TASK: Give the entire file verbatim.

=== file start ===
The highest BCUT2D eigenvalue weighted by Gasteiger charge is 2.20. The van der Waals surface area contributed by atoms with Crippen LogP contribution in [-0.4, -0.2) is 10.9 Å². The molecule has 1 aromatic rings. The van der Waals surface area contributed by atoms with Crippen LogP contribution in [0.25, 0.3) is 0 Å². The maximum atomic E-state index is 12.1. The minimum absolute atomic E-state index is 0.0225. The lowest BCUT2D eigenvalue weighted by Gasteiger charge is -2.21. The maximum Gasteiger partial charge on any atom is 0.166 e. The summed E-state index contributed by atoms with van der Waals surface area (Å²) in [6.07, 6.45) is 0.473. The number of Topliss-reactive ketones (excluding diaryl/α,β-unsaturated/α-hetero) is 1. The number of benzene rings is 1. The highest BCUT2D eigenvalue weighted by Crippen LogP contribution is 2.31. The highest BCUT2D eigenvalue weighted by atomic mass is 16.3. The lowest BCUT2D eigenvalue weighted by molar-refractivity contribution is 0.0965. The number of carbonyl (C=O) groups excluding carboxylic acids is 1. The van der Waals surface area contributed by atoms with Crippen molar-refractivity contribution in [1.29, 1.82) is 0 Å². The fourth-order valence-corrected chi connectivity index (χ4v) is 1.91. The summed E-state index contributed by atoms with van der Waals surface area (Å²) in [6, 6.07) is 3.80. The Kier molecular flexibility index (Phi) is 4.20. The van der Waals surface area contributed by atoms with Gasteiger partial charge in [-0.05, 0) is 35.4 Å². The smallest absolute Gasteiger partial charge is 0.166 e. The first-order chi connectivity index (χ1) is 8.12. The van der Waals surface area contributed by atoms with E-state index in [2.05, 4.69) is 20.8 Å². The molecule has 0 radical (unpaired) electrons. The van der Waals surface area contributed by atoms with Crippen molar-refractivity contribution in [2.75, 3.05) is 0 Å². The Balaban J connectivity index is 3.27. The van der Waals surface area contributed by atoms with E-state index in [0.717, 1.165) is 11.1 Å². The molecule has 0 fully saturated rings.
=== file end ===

The highest BCUT2D eigenvalue weighted by Gasteiger charge is 2.20. The van der Waals surface area contributed by atoms with Crippen LogP contribution in [-0.4, -0.2) is 10.9 Å². The molecule has 1 aromatic rings. The van der Waals surface area contributed by atoms with Crippen LogP contribution in [0.25, 0.3) is 0 Å². The maximum atomic E-state index is 12.1. The minimum absolute atomic E-state index is 0.0225. The lowest BCUT2D eigenvalue weighted by Gasteiger charge is -2.21. The maximum Gasteiger partial charge on any atom is 0.166 e. The summed E-state index contributed by atoms with van der Waals surface area (Å²) in [6.07, 6.45) is 0.473. The number of Topliss-reactive ketones (excluding diaryl/α,β-unsaturated/α-hetero) is 1. The number of benzene rings is 1. The highest BCUT2D eigenvalue weighted by Crippen LogP contribution is 2.31. The highest BCUT2D eigenvalue weighted by atomic mass is 16.3. The lowest BCUT2D eigenvalue weighted by molar-refractivity contribution is 0.0965. The number of carbonyl (C=O) groups excluding carboxylic acids is 1. The van der Waals surface area contributed by atoms with Crippen molar-refractivity contribution in [1.29, 1.82) is 0 Å². The fourth-order valence-corrected chi connectivity index (χ4v) is 1.91. The summed E-state index contributed by atoms with van der Waals surface area (Å²) in [6, 6.07) is 3.80. The Kier molecular flexibility index (Phi) is 4.20. The van der Waals surface area contributed by atoms with Gasteiger partial charge in [-0.05, 0) is 35.4 Å². The smallest absolute Gasteiger partial charge is 0.166 e. The first-order chi connectivity index (χ1) is 8.12. The van der Waals surface area contributed by atoms with E-state index in [2.05, 4.69) is 20.8 Å². The molecule has 0 radical (unpaired) electrons. The van der Waals surface area contributed by atoms with Crippen molar-refractivity contribution in [2.75, 3.05) is 0 Å². The Balaban J connectivity index is 3.27. The van der Waals surface area contributed by atoms with E-state index in [0.717, 1.165) is 11.1 Å². The molecule has 0 fully saturated rings.